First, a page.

MOJ ISSN: 2574-8130 MOJGG

Gerontology & Geriatrics
Case Report
Volume 3 Issue 3

Vegf effect on the type of amd assocıated wıth alzheımer’s dısease
Umur Kayabasi,1 Selcuk Cekmeceli,2 John Rose3
1Neuro-ophthalmologist, Bahcesehir University, Turkey
2Ophthalmologist, Bahcesehir University, Turkey
3Organization development, John Rose Eye Center, UK
Received: April 12, 2018 | Published: May 03, 2018

Correspondence: Umur Kayabasi, Neuro-ophthalmologist, Bahcesehir University, Turkey, Email

Citation: Kayabasi U, Cekmeceli S, Rose J. Vegf effect on the type of amd assocıated wıth alzheımer’s dısease. MOJ Gerontol Ger. 2018;3(3):226‒228. DOI: 10.15406/mojgg.2018.03.00116

Abstract

Aim: The aim was to explain the importance of the type of age related macular degeneration (AM ) detected in patients with Alzheimer's Disease (AD). Vascular endothelial growth factor (VEGF) levels are known to decrease in AD which may affect the configuration of the retina.

Material and Methods : Retinal images of 50 patients (age range 65- 84) with PET proven AD were observed retrogradely. Macular region and changes in the retinal pigment epithelium (RPE) were inspected in detail with optical coherence tomography (OCT).

Results : In 48 patients early dry AMD was detected and in 2 patients neovascularization with edema due to wet type AMD was observed. The ratio of early dry AMD to wet AMD was 48/2:24 in our group. A large Australian epidemiologic study revealed the ratio of early dry AMD to neovascular wet AMD as 13.65% /1,38% : 9,8.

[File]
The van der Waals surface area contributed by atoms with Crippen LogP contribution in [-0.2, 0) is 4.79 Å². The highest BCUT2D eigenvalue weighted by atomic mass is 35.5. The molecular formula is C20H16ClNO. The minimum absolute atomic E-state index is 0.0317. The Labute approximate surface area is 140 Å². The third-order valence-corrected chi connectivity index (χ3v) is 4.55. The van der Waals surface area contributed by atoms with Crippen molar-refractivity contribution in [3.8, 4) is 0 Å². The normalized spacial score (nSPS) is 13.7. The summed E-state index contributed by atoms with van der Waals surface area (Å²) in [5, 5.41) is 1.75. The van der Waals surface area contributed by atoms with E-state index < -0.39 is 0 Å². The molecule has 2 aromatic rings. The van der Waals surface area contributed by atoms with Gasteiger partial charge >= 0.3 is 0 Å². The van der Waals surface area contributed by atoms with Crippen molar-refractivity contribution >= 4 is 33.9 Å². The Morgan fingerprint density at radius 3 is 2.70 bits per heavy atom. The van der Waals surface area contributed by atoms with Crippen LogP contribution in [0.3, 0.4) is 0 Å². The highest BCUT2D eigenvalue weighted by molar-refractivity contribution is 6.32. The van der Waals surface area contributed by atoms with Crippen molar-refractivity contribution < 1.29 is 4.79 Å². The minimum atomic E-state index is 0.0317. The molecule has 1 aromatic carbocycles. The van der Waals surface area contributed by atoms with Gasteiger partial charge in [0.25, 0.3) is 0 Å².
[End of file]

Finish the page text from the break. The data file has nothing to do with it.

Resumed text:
Conclusion : We believe that decreased VEGF levels in AD protect against neovascularization in the retina

Introduction

Recent evidence suggests that angiogenesis might play a role in the progression of Alzheimer’s disease (AD).1 Among angiogenic cytokines, vascular endothelial growth factor (VEGF) has gained the most attention. VEGF was originally described as a growth factor playing a part in vascular permeability and migration of endothelial cells and its expression may be upregulated by chronic inflammation.2,3 VEGF has been detected in the walls of intraparenchymal vessels, in diffuse periventricular deposits and in clusters of reactive astrocytes in the brains of patients with AD.4 The deposition of beta amyloid plaques may be activated by the angiogenic functions of the brain endothelium in AD and the secreted neurotoxic peptides kill the cortical neurons.4 Thus, the abnormal regulation of VEGF is thought to be involved in the process of cognitive impairment in AD.5,6 Age-related macular degeneration (AMD) and AD are both neurodegenerative diseases strongly associated with increased age and share environmental risk factors as well as histopathologic features like the deposition of the beta amyloid in retinal drusen and senile plaques.7 But, the genetic risk factors for AMD and AD were found to be to be different.8 Although studies have reported an association between AMD and AD, another epidemiologic report found no significant association between the two diseases.9 Differences in methodologies and Manuscript number of patients in these studies may explain the different findings. A recent study showed the link between AMD and AD.10

Materials and methods

The files of 50 patients with the diagnosis of both AMD and cranial PET proven AD were reviewed retrospectively by two ophthalmologists in a masked fashion. The age range was between 65 and 84. The macular images detected by optical scanning tomography (OCT) were examined and the ratio of early dry AMD plus geographic atrophy to neovascular (wet) AMD was found. The researches agreed on the diagnosis of the type of AMD. This ratio was compared with the ratio in a large Australian epidemiologic study result.11 The findings were interpreted by the investigators.